AT&T's recent fiber build-out may have been driven by a deal the company made with the federal government, but now management expects AT&T Fiber to be a solid contributor to revenue growth.
"I think we'll see higher IP broadband, fiber-based broadband revenues," AT&T CFO John Stephens told investors at the Citi 2020 conference this week. Wall Street is paying close attention to AT&T's comments about revenue, since the company has projected anemic revenue growth in the coming years, and some analysts think that even these modest forecasts are probably unachievable.
Stephens also highlighted the synergies his company expects to realize by offering entertainment packages to customers whose homes are served by AT&T Fiber. The company is banking on its planned May launch of HBO Max to boost subscriber numbers and revenues for its entertainment group. Stephens said AT&T's fiber-to-the-home customers "will be able to bundle HBO Max and any other streaming services that someone might have."
His remarks echoed those made late last year by John Stankey, AT&T president, COO and CEO of Warner Media, at the UBS Global TMT Conference. "We -- there's no reason why -- where we've deployed fiber that we can't be an equal share player to our competitor there," Stankey said. "We have a lot of room to grow there, and we're going to ride that aggressively and get the benefit out of that extensive investment we've made."
Last year, AT&T surpassed the 12.5 million customer locations that the FCC required it to serve with fiber as a condition of the company's DirecTV acquisition. AT&T Fiber now passes more than 14 million locations, and Stephens said this week that he foresees "great joint utilization between not only broadband-to-the-home, but also network backbone for our wireless network."
Business wireline holding its own
AT&T is working hard to make sure that growth in fiber-to-the-home is not offset by declines in its business wireline unit. The company's legacy voice and data business has been in decline, but much of that decline has been offset by growth in strategic and managed services for business wireline customers. Strategic and managed services revenue was $11.5 billion for the first nine months of 2019, versus just under $7.0 billion for legacy voice and data services.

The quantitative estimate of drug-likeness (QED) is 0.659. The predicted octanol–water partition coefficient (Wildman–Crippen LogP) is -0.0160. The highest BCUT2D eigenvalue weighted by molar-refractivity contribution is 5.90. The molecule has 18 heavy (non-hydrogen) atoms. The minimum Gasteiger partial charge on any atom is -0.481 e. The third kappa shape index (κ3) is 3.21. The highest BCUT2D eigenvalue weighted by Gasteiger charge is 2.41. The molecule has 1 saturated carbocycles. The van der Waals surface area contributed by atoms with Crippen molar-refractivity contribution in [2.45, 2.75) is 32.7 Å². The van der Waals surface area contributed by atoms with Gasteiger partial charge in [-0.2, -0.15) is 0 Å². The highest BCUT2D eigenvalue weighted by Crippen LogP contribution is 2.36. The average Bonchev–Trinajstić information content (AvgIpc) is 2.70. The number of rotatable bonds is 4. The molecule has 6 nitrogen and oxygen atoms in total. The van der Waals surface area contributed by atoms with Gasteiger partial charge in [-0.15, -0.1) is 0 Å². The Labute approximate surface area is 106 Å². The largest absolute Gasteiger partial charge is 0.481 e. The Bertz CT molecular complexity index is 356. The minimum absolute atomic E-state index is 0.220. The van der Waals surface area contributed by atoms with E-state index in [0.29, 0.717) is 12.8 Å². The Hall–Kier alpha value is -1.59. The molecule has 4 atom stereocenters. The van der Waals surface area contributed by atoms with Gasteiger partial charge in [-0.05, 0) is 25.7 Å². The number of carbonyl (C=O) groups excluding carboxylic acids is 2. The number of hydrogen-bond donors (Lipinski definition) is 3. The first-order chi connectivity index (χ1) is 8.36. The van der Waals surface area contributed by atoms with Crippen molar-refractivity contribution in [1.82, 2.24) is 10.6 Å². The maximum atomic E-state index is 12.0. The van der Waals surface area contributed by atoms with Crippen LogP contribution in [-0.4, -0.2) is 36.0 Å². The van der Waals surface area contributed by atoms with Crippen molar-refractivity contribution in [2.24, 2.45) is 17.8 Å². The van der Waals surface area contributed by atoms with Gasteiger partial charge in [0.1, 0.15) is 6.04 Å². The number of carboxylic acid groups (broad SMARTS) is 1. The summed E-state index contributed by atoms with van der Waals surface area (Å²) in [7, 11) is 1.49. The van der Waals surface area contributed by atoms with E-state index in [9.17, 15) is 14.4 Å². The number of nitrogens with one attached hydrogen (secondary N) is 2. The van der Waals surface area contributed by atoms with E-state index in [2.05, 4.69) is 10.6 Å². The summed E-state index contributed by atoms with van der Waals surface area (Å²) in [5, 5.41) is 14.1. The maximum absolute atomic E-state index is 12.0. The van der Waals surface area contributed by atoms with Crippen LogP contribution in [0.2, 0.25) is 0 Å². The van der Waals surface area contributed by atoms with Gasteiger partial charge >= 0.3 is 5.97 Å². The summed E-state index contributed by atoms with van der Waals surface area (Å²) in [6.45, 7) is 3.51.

"Over 60% of our revenue on business wireline as strategic services is next-generation," Stephens said. "So, we're getting through that maturity process. We're getting through that transformation process pretty well and holding on to margins. And so as that continues to grow, we'll continue to be healthier and healthier."
Part of that growth, however, is likely to be a shift in the asset mix. AT&T is currently undertaking a comprehensive review of its assets and businesses under the direction of Bill Morrow, former CEO of Clearwire and Australia's National Broadband Network. Last year, Stankey predicted that the wireline business would be targeted for "rationalization."
"When you think about product rationalization in the wireline business that means geographic and footprint rationalization, and there’s a huge opportunity for us to look at our wireline business and how our customers are laid out and start thinking about what we do to take out layers of cost based on geography we serve and products that we support that maybe have run their course in a fairly mature business moving forward," Stankey said, adding that labor was "clearly an important part" of the rationalization picture.
AT&T already announced plans to cut hundreds of jobs after it met the requirements set by the FCC for its fiber build-out. The Communication Workers of America said notifications of the job cuts, expected to total about 1,800, took place last summer.